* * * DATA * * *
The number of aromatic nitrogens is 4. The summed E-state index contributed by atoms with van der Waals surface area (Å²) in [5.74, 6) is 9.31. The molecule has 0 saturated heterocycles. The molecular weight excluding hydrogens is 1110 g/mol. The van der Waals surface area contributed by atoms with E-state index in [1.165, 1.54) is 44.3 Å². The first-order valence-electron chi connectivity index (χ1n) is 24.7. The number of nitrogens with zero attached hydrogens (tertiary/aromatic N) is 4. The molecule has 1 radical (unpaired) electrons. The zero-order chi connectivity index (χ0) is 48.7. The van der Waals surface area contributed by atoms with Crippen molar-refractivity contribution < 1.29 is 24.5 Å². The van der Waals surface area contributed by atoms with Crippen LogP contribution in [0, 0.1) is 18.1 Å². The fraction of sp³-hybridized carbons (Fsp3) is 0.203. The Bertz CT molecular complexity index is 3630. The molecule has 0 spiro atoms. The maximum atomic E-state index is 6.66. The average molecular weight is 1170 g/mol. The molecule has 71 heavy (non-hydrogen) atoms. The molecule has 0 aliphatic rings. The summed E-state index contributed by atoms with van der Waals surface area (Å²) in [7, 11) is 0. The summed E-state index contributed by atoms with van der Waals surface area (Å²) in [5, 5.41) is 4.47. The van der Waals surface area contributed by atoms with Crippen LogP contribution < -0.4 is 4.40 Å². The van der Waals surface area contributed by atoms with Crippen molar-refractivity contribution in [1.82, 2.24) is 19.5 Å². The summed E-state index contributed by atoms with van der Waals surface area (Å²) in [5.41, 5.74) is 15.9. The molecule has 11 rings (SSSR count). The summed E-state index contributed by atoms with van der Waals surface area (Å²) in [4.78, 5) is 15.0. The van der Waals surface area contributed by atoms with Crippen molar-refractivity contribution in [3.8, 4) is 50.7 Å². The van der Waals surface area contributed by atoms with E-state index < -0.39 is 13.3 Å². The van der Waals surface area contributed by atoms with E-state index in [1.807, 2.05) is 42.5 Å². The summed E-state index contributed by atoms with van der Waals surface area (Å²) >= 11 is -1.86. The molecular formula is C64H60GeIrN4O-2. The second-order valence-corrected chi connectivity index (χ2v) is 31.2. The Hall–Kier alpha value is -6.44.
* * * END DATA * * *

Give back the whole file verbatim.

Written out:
The number of aromatic nitrogens is 4. The summed E-state index contributed by atoms with van der Waals surface area (Å²) in [5.74, 6) is 9.31. The molecule has 0 saturated heterocycles. The molecular weight excluding hydrogens is 1110 g/mol. The van der Waals surface area contributed by atoms with E-state index in [1.165, 1.54) is 44.3 Å². The first-order valence-electron chi connectivity index (χ1n) is 24.7. The number of nitrogens with zero attached hydrogens (tertiary/aromatic N) is 4. The molecule has 1 radical (unpaired) electrons. The zero-order chi connectivity index (χ0) is 48.7. The van der Waals surface area contributed by atoms with Crippen molar-refractivity contribution < 1.29 is 24.5 Å². The van der Waals surface area contributed by atoms with Crippen LogP contribution in [0, 0.1) is 18.1 Å². The fraction of sp³-hybridized carbons (Fsp3) is 0.203. The Bertz CT molecular complexity index is 3630. The molecule has 0 spiro atoms. The maximum atomic E-state index is 6.66. The average molecular weight is 1170 g/mol. The molecule has 71 heavy (non-hydrogen) atoms. The molecule has 0 aliphatic rings. The summed E-state index contributed by atoms with van der Waals surface area (Å²) in [7, 11) is 0. The summed E-state index contributed by atoms with van der Waals surface area (Å²) in [5, 5.41) is 4.47. The van der Waals surface area contributed by atoms with Crippen LogP contribution < -0.4 is 4.40 Å². The van der Waals surface area contributed by atoms with Crippen molar-refractivity contribution in [1.82, 2.24) is 19.5 Å². The summed E-state index contributed by atoms with van der Waals surface area (Å²) in [5.41, 5.74) is 15.9. The molecule has 11 rings (SSSR count). The summed E-state index contributed by atoms with van der Waals surface area (Å²) in [4.78, 5) is 15.0. The van der Waals surface area contributed by atoms with Crippen molar-refractivity contribution in [3.8, 4) is 50.7 Å². The van der Waals surface area contributed by atoms with E-state index < -0.39 is 13.3 Å². The van der Waals surface area contributed by atoms with E-state index in [1.807, 2.05) is 42.5 Å². The summed E-state index contributed by atoms with van der Waals surface area (Å²) >= 11 is -1.86. The molecular formula is C64H60GeIrN4O-2. The second-order valence-corrected chi connectivity index (χ2v) is 31.2. The Hall–Kier alpha value is -6.44.